Internet Dance Party
Playing with new ways to engage audiences and extend our network, we put together a celebratory party with several musical performances at Gallery Gachet in downtown Vancouver. The party put us in touch with a new constituency who had not previously known about the threats posed by ISPs to the open Internet.

Political Dimension
As a result of the SaveOurNet. ca coalition’s strong efforts, Net Neutrality topped the liberal agenda on their site in May. Also that month, New Democrat Digital Affairs Critic Charlie Angus, tabled Bill C-398 in favour of Net Neutrality. By the end of 2009, both the New Democratic Party and the Liberals have adopted official party policies supporting Net Neutrality.


Fresh Media

Annual Report 2010

Celebrating innovation & Re-imagining media and journalism

Fresh Media 2009, Meet a Blogger Corner

(Photo by Jacqueline Cusack McDonald)

On Saturday October 24, launched our biggest festival in Vancouver called Fresh Media Festival. The one-day forum provided a positive space to celebrate innovation and independent media and re-imagine media and journalism in Canada. Fresh Media Festival was a fantastic day of collaboration, discussion, sharing of ideas and skills, and creating on-thespot media and art through a series of workshops, panels, roundtables, and diverse media and art showcases. We packed the W2 Centre with hundreds of participants representing students, professionals, media

makers, artists, and citizens. The festival was live streamed to a national audience via NowPublic, The Tyee, Vancouver Observer,,, and, allowing people across the country to participate in our main panel and online TV show. We were also able to beam in guests such as Amber Mac, Mark Surman, Judy Rebick, and Jason Mogus. We helped create momentum for a dynamic community that will change the face of media moving forward. The Fresh Media Festival sets the stage for a crowd sourced national campaign in 2010 to

push for policies in support of independent, community, and public media. Fresh Media received incredible publicity and press coverage from both online and print sources including, The Tyee, Xtra. ca, Xtra West, Vancouver Observer,, Vancouver Media Coop, The Vancouver Sun, The Source, Schema Magazine; and radio and TV interviews with TALK1410, CKNW, CJSF, CBC’s The National, and CBC radio. For a complete list of all the talent, workshops, and more, please visit:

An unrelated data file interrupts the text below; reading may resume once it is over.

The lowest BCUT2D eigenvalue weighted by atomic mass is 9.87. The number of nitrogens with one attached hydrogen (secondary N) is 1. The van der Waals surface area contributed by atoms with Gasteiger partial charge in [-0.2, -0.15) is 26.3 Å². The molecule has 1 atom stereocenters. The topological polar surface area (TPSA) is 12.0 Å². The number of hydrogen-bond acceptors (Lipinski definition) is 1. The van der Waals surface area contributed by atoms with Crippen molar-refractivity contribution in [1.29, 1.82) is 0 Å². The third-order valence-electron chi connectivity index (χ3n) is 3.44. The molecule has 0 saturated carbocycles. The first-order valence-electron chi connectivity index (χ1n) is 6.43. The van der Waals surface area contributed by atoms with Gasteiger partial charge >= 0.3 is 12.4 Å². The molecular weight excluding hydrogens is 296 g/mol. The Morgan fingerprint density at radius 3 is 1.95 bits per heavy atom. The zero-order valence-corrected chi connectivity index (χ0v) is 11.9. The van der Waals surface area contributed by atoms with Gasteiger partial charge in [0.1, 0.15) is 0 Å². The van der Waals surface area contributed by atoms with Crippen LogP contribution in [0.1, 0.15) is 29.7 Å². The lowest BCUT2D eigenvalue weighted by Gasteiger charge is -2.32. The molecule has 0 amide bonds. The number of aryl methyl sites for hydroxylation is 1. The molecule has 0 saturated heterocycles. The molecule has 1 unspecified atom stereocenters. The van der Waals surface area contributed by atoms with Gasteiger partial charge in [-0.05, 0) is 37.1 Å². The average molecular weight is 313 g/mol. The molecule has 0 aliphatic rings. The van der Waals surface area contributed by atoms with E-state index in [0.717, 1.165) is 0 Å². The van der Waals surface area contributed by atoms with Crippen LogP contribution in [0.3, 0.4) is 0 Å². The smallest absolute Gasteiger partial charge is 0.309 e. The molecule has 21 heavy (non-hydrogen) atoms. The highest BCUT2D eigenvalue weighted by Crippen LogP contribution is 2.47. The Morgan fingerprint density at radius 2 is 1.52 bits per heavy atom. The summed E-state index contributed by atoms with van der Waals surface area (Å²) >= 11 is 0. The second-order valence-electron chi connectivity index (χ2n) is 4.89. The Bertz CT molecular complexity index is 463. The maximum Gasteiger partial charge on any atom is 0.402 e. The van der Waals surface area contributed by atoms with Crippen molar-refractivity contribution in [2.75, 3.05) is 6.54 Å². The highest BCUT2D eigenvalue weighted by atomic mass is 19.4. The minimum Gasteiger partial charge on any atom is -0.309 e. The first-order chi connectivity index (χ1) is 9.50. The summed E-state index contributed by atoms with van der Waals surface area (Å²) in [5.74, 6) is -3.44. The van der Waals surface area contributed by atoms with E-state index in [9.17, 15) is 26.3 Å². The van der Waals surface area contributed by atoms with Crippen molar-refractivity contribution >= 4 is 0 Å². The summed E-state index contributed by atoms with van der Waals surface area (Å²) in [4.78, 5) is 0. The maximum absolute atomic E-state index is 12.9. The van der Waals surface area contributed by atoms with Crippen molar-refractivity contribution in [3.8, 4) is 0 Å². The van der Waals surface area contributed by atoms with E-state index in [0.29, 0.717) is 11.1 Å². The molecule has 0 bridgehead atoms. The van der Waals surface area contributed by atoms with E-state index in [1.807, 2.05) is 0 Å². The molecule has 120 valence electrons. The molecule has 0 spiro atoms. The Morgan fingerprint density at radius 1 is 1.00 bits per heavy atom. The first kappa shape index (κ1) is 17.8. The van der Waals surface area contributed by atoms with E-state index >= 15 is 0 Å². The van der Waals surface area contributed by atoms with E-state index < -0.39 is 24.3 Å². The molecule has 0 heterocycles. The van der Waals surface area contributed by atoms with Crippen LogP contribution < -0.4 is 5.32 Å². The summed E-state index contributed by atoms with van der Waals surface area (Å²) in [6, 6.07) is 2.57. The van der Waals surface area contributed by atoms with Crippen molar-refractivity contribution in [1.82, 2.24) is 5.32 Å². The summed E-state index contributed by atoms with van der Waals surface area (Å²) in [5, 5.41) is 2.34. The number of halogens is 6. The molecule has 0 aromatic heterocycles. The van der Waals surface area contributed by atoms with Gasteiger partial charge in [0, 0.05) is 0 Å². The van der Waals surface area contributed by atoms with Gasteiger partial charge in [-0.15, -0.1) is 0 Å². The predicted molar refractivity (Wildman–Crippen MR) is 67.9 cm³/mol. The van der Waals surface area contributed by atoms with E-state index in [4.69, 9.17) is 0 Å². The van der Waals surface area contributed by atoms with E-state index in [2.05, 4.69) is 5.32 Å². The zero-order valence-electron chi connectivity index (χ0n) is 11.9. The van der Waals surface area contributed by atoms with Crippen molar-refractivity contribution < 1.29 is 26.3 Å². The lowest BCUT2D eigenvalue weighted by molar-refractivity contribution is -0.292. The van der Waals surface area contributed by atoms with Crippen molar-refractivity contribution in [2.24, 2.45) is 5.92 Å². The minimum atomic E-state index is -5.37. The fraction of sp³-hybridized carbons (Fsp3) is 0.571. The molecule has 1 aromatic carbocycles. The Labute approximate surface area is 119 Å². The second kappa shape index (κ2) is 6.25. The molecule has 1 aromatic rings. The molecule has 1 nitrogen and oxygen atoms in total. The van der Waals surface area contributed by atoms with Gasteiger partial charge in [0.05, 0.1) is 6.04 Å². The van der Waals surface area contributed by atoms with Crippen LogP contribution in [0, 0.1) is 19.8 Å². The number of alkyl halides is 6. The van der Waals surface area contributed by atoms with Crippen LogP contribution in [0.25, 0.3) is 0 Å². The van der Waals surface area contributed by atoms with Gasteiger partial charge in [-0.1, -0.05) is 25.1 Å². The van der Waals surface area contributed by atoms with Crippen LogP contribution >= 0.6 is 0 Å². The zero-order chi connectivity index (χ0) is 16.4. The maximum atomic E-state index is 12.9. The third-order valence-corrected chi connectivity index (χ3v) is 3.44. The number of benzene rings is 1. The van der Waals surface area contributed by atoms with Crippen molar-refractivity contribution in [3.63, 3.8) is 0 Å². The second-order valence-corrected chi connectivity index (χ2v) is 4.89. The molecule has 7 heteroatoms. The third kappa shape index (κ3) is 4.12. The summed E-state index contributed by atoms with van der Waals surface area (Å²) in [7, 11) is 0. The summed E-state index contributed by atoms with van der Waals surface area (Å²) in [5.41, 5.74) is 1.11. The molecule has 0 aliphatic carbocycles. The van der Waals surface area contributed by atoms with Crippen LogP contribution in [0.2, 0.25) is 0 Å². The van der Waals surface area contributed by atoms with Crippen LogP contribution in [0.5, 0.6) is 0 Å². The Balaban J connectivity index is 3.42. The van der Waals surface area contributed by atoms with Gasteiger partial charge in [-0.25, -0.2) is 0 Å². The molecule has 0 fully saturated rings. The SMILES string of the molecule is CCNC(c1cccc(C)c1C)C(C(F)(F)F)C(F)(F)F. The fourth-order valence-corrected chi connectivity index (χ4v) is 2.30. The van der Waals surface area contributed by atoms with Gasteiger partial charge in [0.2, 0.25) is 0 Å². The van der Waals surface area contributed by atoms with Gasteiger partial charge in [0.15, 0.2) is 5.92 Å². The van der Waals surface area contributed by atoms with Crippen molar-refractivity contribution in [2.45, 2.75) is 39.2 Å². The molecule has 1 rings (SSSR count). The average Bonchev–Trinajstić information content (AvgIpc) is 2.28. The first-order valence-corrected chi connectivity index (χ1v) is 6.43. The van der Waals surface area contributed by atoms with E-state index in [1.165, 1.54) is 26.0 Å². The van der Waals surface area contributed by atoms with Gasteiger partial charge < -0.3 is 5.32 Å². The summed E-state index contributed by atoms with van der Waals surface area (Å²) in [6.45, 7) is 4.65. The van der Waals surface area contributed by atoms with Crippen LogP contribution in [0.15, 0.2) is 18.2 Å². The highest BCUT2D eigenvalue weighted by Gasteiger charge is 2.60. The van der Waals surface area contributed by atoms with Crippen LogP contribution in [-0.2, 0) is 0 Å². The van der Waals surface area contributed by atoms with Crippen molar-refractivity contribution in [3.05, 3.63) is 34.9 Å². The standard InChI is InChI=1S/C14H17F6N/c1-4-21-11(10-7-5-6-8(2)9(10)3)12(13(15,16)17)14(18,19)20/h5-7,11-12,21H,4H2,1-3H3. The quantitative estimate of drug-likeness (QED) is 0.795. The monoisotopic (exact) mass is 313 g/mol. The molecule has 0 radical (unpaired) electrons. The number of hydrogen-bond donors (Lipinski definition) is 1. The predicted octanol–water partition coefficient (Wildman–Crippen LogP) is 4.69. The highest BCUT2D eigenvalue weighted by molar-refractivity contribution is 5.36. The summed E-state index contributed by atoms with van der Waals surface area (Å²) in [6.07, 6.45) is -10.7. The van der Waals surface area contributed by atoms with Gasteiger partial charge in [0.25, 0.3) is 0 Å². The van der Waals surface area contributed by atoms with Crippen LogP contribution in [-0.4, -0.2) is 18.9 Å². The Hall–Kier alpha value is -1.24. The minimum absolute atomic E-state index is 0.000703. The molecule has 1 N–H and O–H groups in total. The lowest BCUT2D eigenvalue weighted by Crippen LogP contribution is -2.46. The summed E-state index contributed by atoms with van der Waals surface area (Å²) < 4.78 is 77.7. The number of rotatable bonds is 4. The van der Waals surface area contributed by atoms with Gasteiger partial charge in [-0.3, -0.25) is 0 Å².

Fresh Media

Clockwise from top: Crowd at What is Media? Panel; Fresh Media Crew - Vivian, Kat & Joey; in the exhibition; Party goers creating on the letterpress; fresh hot type poster; live painting in the windows at Fresh Media Festival.
(Photos by Kaitlyn Kat Braybrooke ( & Jacqueline Cusack McDonald)

We partnered with W2 to throw an amazing Fresh Media afterparty that featured local dj’s and mc’s and had party goers typesetting using the Woodward’s letterpress.

(Photos by Honey Mae -


Media Democracy Day

Annual Report 2010

Pushing Beyond the Frame...
In its 8th year, Media Democracy Day Vancouver was well attended with hundreds of participants engaging in hands-on workshops, panel discussions, and the Media Democracy Fair. Audience-panel discussions pushed sessions to their limits and feedback thus far has been very positive! Keynote speakers included: Favianna Rodriguez - Renowned SF Bay Area digital graphic artist/ community arts centre founder, and Donald Gutstein - SFU Prof/author of Not a Conspiracy Theory. Other speakers included: Rafe Mair Political Journalist and former BC Cabinet Minister, Gwen Barlee - Western Canada Wilderness Committee, Robert Hackett - SFU Professor and author of Remaking Media, Nick Middleton - cowriter, director, and editor of Be the Media, and more!